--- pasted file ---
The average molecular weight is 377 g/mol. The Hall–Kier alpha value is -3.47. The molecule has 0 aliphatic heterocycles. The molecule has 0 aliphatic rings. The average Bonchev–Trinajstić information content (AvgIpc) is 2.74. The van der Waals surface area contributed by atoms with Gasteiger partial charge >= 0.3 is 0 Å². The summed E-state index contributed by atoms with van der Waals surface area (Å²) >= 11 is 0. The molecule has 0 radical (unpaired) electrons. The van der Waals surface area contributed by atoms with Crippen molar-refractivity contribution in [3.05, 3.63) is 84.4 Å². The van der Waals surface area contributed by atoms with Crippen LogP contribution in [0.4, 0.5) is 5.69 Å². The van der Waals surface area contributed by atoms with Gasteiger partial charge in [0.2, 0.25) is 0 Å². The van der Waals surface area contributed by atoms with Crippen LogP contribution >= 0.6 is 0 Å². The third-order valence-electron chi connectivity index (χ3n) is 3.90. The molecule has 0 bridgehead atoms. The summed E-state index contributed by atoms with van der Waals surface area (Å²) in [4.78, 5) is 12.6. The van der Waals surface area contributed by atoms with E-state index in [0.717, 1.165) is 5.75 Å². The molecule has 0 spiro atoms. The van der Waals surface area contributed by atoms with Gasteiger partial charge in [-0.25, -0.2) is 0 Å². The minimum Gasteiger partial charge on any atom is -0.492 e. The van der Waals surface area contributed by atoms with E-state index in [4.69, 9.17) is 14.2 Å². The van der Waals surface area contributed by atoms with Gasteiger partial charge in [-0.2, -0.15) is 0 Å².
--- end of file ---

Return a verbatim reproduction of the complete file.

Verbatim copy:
The average molecular weight is 377 g/mol. The Hall–Kier alpha value is -3.47. The molecule has 0 aliphatic heterocycles. The molecule has 0 aliphatic rings. The average Bonchev–Trinajstić information content (AvgIpc) is 2.74. The van der Waals surface area contributed by atoms with Gasteiger partial charge >= 0.3 is 0 Å². The summed E-state index contributed by atoms with van der Waals surface area (Å²) >= 11 is 0. The molecule has 0 radical (unpaired) electrons. The van der Waals surface area contributed by atoms with Crippen molar-refractivity contribution in [3.05, 3.63) is 84.4 Å². The van der Waals surface area contributed by atoms with Crippen LogP contribution in [0.4, 0.5) is 5.69 Å². The van der Waals surface area contributed by atoms with Gasteiger partial charge in [0.2, 0.25) is 0 Å². The van der Waals surface area contributed by atoms with Crippen LogP contribution >= 0.6 is 0 Å². The third-order valence-electron chi connectivity index (χ3n) is 3.90. The molecule has 0 bridgehead atoms. The summed E-state index contributed by atoms with van der Waals surface area (Å²) in [4.78, 5) is 12.6. The van der Waals surface area contributed by atoms with E-state index in [0.717, 1.165) is 5.75 Å². The molecule has 0 spiro atoms. The van der Waals surface area contributed by atoms with Gasteiger partial charge in [-0.25, -0.2) is 0 Å². The minimum Gasteiger partial charge on any atom is -0.492 e. The van der Waals surface area contributed by atoms with E-state index in [4.69, 9.17) is 14.2 Å². The van der Waals surface area contributed by atoms with Gasteiger partial charge in [-0.2, -0.15) is 0 Å².